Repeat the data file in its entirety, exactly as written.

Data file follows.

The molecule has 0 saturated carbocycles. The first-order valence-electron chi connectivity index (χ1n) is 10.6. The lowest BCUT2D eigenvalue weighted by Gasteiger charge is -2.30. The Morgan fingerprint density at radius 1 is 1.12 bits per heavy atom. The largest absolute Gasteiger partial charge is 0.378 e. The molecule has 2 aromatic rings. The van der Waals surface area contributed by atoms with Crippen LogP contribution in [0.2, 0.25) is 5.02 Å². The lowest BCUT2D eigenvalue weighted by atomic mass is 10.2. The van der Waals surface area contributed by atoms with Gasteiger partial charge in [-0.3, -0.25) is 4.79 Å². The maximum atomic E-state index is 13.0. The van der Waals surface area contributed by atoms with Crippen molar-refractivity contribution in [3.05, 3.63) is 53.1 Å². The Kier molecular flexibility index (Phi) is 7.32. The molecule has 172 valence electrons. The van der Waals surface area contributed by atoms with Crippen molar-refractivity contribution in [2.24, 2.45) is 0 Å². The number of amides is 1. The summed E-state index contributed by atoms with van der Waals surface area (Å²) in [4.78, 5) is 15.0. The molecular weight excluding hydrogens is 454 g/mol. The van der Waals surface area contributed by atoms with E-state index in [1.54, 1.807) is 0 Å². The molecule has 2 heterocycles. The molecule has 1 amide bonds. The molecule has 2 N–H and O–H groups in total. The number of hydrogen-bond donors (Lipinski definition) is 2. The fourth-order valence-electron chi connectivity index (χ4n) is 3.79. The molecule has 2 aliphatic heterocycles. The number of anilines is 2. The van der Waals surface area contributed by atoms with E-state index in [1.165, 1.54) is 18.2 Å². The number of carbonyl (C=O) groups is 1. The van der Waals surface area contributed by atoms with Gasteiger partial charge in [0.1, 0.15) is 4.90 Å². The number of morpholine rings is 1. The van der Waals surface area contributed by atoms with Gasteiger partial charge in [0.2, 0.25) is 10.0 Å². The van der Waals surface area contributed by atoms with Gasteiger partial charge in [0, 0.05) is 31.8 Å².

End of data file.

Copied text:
The molecule has 0 saturated carbocycles. The first-order valence-electron chi connectivity index (χ1n) is 10.6. The lowest BCUT2D eigenvalue weighted by Gasteiger charge is -2.30. The Morgan fingerprint density at radius 1 is 1.12 bits per heavy atom. The largest absolute Gasteiger partial charge is 0.378 e. The molecule has 2 aromatic rings. The van der Waals surface area contributed by atoms with Crippen LogP contribution in [0.2, 0.25) is 5.02 Å². The lowest BCUT2D eigenvalue weighted by atomic mass is 10.2. The van der Waals surface area contributed by atoms with Gasteiger partial charge in [-0.3, -0.25) is 4.79 Å². The maximum atomic E-state index is 13.0. The van der Waals surface area contributed by atoms with Crippen molar-refractivity contribution in [3.05, 3.63) is 53.1 Å². The Kier molecular flexibility index (Phi) is 7.32. The molecule has 172 valence electrons. The van der Waals surface area contributed by atoms with Crippen molar-refractivity contribution in [2.24, 2.45) is 0 Å². The number of amides is 1. The summed E-state index contributed by atoms with van der Waals surface area (Å²) in [4.78, 5) is 15.0. The molecular weight excluding hydrogens is 454 g/mol. The van der Waals surface area contributed by atoms with E-state index in [1.54, 1.807) is 0 Å². The molecule has 2 heterocycles. The molecule has 1 amide bonds. The molecule has 2 N–H and O–H groups in total. The number of hydrogen-bond donors (Lipinski definition) is 2. The fourth-order valence-electron chi connectivity index (χ4n) is 3.79. The molecule has 2 aliphatic heterocycles. The number of anilines is 2. The van der Waals surface area contributed by atoms with E-state index in [1.165, 1.54) is 18.2 Å². The number of carbonyl (C=O) groups is 1. The van der Waals surface area contributed by atoms with Gasteiger partial charge in [0.1, 0.15) is 4.90 Å². The number of morpholine rings is 1. The van der Waals surface area contributed by atoms with Gasteiger partial charge in [0.2, 0.25) is 10.0 Å². The van der Waals surface area contributed by atoms with Gasteiger partial charge in [0, 0.05) is 31.8 Å².